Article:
The “squeezed middle”: the key data

The wage squeeze, the rise in wage inequality and the coalition’s benefit cuts.

He may not have mentioned them by name, but Ed Miliband's speech today on the "cost-of-living crisis" was his most explicit pitch yet for the "squeezed middle". The speech was given to the Resolution Foundation (whose chief executive, Gavin Kelly, wrote a recent NS cover story on the "great squeeze") to mark the launch of its new Commission on Living Standards.

Here are three graphs that illustrate Miliband's key points.

1. The Wage Squeeze

In his speech, Miliband noted: "Over the last few decades less of what our economy produces has been paid out in wages – and more in profits. The gains in productivity we have seen have not been reflected in earnings." And here's the graph to back him up.

The chart below, taken from the TUC report Unfair to Middling, shows how wages fell from a postwar high of 64.5 per cent of GDP in 1975 to just 51.7 per cent in 1996. They then recovered slightly to reach 55.2 per cent in 2001 before falling back to 53.2 per cent in 2008.

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2. Rising Wage Inequality

But, as Miliband pointed out, this is only part of the story. The past three decades have also seen a dramatic increase in earnings inequality, as middle- and low-income earners have borne the brunt of the wage squeeze.

The graph below (also from the TUC report) shows that while earnings for the 90th percentile have doubled over the past 30 years, real median earnings have risen by 56 per cent only and real earnings for the 10th percentile have risen by just 27 per cent.

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3. The coalition's benefit cuts will make the situation worse

Combined with rising prices, falling wages and higher taxes, the government's planned benefit cuts will result in the biggest squeeze on living standards since the 1920s. As the graph below shows, the losses that families will suffer as a result far outstrip those from the abolition of the 10p tax band.

The removal of the 10p tax rate cost the average family £232, but the cut in support for childcare means half a million mothers on low to middle incomes will lose almost £500 a year on average, with the hardest-hit losing a remarkable £1,300. The plan to reduce the starting threshold for the 40p tax rate from £43,875 to £42,475 not only means that the marginal tax rate for those affected will double, but also that they will fall victim to George Osborne's raid on child benefit.

The plan to abolish the benefit for all higher-rate taxpayers means a loss of £1,055 a year for one-child families, £1,750 for those with two children and almost £2,500 for those with three children.

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The coalition's decision to raise the income-tax threshold by £1,000 to £7,475 will benefit low-to-middle-income earners by roughly £170. But, as Kelly has pointed out, this is not enough "to offset the rise in VAT, let alone the far larger tax credit cuts". A study by Grant Thornton suggests that the VAT increase will cost each household £517 a year on average.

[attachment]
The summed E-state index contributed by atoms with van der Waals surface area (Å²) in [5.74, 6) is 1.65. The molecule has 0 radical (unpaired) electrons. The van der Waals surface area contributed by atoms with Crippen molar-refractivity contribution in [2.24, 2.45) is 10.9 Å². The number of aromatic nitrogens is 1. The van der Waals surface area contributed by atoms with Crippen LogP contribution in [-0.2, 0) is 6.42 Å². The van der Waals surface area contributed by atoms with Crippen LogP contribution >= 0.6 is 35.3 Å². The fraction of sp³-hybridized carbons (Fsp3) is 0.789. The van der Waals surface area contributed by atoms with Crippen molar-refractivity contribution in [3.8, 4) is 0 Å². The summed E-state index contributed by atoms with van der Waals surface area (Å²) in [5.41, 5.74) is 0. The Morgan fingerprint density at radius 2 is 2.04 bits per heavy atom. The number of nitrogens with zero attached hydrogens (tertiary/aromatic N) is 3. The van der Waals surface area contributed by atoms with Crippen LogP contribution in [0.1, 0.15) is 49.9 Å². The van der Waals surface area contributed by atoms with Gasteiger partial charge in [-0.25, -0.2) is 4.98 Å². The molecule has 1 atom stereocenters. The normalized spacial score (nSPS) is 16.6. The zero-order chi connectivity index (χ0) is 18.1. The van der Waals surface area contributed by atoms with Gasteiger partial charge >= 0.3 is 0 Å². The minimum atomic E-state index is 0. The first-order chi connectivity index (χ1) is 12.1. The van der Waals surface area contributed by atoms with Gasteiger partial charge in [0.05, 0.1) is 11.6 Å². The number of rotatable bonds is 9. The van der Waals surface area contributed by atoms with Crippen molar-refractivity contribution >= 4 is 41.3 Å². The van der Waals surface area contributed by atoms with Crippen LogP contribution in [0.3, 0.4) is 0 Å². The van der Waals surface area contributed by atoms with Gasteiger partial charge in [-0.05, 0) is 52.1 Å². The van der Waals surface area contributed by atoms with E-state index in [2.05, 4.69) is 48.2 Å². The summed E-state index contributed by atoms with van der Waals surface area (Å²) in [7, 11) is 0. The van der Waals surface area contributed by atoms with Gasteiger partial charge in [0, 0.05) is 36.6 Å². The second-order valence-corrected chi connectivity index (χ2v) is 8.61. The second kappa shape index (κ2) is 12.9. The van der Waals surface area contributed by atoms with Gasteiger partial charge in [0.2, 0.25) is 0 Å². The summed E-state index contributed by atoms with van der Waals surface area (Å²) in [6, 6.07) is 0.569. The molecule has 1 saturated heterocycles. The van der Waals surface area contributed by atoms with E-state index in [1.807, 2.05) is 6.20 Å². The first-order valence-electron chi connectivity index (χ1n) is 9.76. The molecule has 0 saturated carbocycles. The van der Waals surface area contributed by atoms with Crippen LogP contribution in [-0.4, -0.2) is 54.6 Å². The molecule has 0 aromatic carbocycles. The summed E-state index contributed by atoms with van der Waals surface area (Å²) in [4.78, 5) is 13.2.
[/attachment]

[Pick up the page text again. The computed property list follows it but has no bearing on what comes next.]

George Eaton is political editor of the New Statesman.

Photo: Getty
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Who will win in Manchester Gorton?

Will Labour lose in Manchester Gorton?

The death of Gerald Kaufman will trigger a by-election in his Manchester Gorton seat, which has been Labour-held since 1935.

Coming so soon after the disappointing results in Copeland – where the seat was lost to the Tories – and Stoke – where the party lost vote share – some overly excitable commentators are talking up the possibility of an upset in the Manchester seat.

But Gorton is very different to Stoke-on-Trent and to Copeland. The Labour lead is 56 points, compared to 16.5 points in Stoke-on-Trent and 6.5 points in Copeland. (As I’ve written before and will doubtless write again, it’s much more instructive to talk about vote share rather than vote numbers in British elections. Most of the country tends to vote in the same way even if they vote at different volumes.)

That 47 per cent of the seat's residents come from a non-white background and that the Labour party holds every council seat in the constituency only adds to the party's strong position here. 

But that doesn’t mean that there is no interest to be had in the contest at all. That the seat voted heavily to remain in the European Union – around 65 per cent according to Chris Hanretty’s estimates – will provide a glimmer of hope to the Liberal Democrats that they can finish a strong second, as they did consistently from 1992 to 2010, before slumping to fifth in 2015.

How they do in second place will inform how jittery Labour MPs with smaller majorities and a history of Liberal Democrat activity are about Labour’s embrace of Brexit.

They also have a narrow chance of becoming competitive should Labour’s selection turn acrimonious. The seat has been in special measures since 2004, which means the selection will be run by the party’s national executive committee, though several local candidates are tipped to run, with Afzal Khan,  a local MEP, and Julie Reid, a local councillor, both expected to run for the vacant seats.

It’s highly unlikely but if the selection occurs in a way that irritates the local party or provokes serious local in-fighting, you can just about see how the Liberal Democrats give everyone a surprise. But it’s about as likely as the United States men landing on Mars any time soon – plausible, but far-fetched. 

Stephen Bush is special correspondent at the New Statesman. His daily briefing, Morning Call, provides a quick and essential guide to British politics.